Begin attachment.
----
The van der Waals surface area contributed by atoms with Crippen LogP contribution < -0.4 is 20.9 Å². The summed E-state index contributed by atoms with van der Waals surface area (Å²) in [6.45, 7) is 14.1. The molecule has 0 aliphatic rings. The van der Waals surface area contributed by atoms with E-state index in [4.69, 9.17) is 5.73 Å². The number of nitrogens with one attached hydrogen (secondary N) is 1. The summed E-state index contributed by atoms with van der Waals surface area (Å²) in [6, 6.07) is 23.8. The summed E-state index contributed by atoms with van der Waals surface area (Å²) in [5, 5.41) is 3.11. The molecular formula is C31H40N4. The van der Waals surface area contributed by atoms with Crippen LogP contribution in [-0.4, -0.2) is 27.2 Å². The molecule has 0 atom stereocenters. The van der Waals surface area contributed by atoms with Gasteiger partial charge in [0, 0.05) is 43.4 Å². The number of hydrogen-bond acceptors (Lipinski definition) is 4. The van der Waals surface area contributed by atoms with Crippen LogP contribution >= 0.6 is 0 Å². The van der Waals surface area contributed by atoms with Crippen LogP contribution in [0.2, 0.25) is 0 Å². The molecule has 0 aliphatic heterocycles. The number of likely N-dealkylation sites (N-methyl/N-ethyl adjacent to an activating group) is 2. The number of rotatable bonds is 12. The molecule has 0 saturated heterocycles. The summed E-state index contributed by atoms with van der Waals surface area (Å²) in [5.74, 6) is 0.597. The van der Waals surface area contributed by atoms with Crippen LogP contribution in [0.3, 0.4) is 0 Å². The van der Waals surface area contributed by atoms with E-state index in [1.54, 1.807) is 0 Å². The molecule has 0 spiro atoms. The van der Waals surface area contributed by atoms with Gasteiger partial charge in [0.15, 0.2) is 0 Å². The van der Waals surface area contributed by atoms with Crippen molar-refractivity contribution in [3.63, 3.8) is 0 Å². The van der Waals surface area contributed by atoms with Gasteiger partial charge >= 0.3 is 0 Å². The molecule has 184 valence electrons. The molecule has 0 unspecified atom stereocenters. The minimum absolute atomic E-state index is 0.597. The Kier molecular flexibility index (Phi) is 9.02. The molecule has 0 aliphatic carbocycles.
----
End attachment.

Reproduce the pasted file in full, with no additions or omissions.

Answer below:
The van der Waals surface area contributed by atoms with Crippen LogP contribution < -0.4 is 20.9 Å². The summed E-state index contributed by atoms with van der Waals surface area (Å²) in [6.45, 7) is 14.1. The molecule has 0 aliphatic rings. The van der Waals surface area contributed by atoms with E-state index in [4.69, 9.17) is 5.73 Å². The number of nitrogens with one attached hydrogen (secondary N) is 1. The summed E-state index contributed by atoms with van der Waals surface area (Å²) in [6, 6.07) is 23.8. The summed E-state index contributed by atoms with van der Waals surface area (Å²) in [5, 5.41) is 3.11. The molecular formula is C31H40N4. The van der Waals surface area contributed by atoms with Crippen LogP contribution in [-0.4, -0.2) is 27.2 Å². The molecule has 0 atom stereocenters. The van der Waals surface area contributed by atoms with Gasteiger partial charge in [0, 0.05) is 43.4 Å². The number of hydrogen-bond acceptors (Lipinski definition) is 4. The van der Waals surface area contributed by atoms with Crippen LogP contribution >= 0.6 is 0 Å². The van der Waals surface area contributed by atoms with Crippen LogP contribution in [0.2, 0.25) is 0 Å². The molecule has 0 aliphatic heterocycles. The number of likely N-dealkylation sites (N-methyl/N-ethyl adjacent to an activating group) is 2. The number of rotatable bonds is 12. The molecule has 0 saturated heterocycles. The summed E-state index contributed by atoms with van der Waals surface area (Å²) in [5.74, 6) is 0.597. The van der Waals surface area contributed by atoms with Crippen LogP contribution in [0.3, 0.4) is 0 Å². The van der Waals surface area contributed by atoms with E-state index in [1.54, 1.807) is 0 Å². The molecule has 0 spiro atoms. The van der Waals surface area contributed by atoms with Gasteiger partial charge in [0.15, 0.2) is 0 Å². The van der Waals surface area contributed by atoms with Crippen molar-refractivity contribution in [3.63, 3.8) is 0 Å². The van der Waals surface area contributed by atoms with Gasteiger partial charge >= 0.3 is 0 Å². The molecule has 184 valence electrons. The molecule has 0 unspecified atom stereocenters. The minimum absolute atomic E-state index is 0.597. The Kier molecular flexibility index (Phi) is 9.02. The molecule has 0 aliphatic carbocycles.